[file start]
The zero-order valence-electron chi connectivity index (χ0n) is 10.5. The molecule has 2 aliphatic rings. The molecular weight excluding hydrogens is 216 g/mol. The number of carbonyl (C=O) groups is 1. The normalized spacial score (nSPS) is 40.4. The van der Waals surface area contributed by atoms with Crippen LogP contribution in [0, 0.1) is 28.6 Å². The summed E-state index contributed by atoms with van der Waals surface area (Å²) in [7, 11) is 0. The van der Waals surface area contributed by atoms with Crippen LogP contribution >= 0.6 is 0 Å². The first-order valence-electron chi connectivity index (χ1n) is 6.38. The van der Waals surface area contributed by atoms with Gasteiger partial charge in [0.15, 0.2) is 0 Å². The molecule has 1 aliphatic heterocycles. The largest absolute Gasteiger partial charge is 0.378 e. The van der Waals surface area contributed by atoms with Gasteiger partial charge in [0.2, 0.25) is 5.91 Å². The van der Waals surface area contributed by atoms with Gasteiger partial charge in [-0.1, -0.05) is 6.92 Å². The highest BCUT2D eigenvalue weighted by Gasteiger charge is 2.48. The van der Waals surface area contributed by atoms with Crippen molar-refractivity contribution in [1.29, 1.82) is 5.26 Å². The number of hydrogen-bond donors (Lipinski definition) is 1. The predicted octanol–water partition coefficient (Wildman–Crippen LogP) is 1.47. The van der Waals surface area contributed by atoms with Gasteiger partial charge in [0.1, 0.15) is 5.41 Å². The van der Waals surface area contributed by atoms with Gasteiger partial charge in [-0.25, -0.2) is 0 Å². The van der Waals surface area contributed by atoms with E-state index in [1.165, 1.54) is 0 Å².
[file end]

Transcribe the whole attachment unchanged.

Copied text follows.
The zero-order valence-electron chi connectivity index (χ0n) is 10.5. The molecule has 2 aliphatic rings. The molecular weight excluding hydrogens is 216 g/mol. The number of carbonyl (C=O) groups is 1. The normalized spacial score (nSPS) is 40.4. The van der Waals surface area contributed by atoms with Crippen LogP contribution in [0, 0.1) is 28.6 Å². The summed E-state index contributed by atoms with van der Waals surface area (Å²) in [7, 11) is 0. The van der Waals surface area contributed by atoms with Crippen LogP contribution >= 0.6 is 0 Å². The first-order valence-electron chi connectivity index (χ1n) is 6.38. The van der Waals surface area contributed by atoms with Gasteiger partial charge in [0.15, 0.2) is 0 Å². The molecule has 1 aliphatic heterocycles. The largest absolute Gasteiger partial charge is 0.378 e. The van der Waals surface area contributed by atoms with Gasteiger partial charge in [0.2, 0.25) is 5.91 Å². The van der Waals surface area contributed by atoms with Gasteiger partial charge in [-0.1, -0.05) is 6.92 Å². The highest BCUT2D eigenvalue weighted by Gasteiger charge is 2.48. The van der Waals surface area contributed by atoms with Crippen molar-refractivity contribution in [1.29, 1.82) is 5.26 Å². The number of hydrogen-bond donors (Lipinski definition) is 1. The predicted octanol–water partition coefficient (Wildman–Crippen LogP) is 1.47. The van der Waals surface area contributed by atoms with Gasteiger partial charge in [0.1, 0.15) is 5.41 Å². The van der Waals surface area contributed by atoms with Gasteiger partial charge in [-0.25, -0.2) is 0 Å². The van der Waals surface area contributed by atoms with E-state index in [1.165, 1.54) is 0 Å².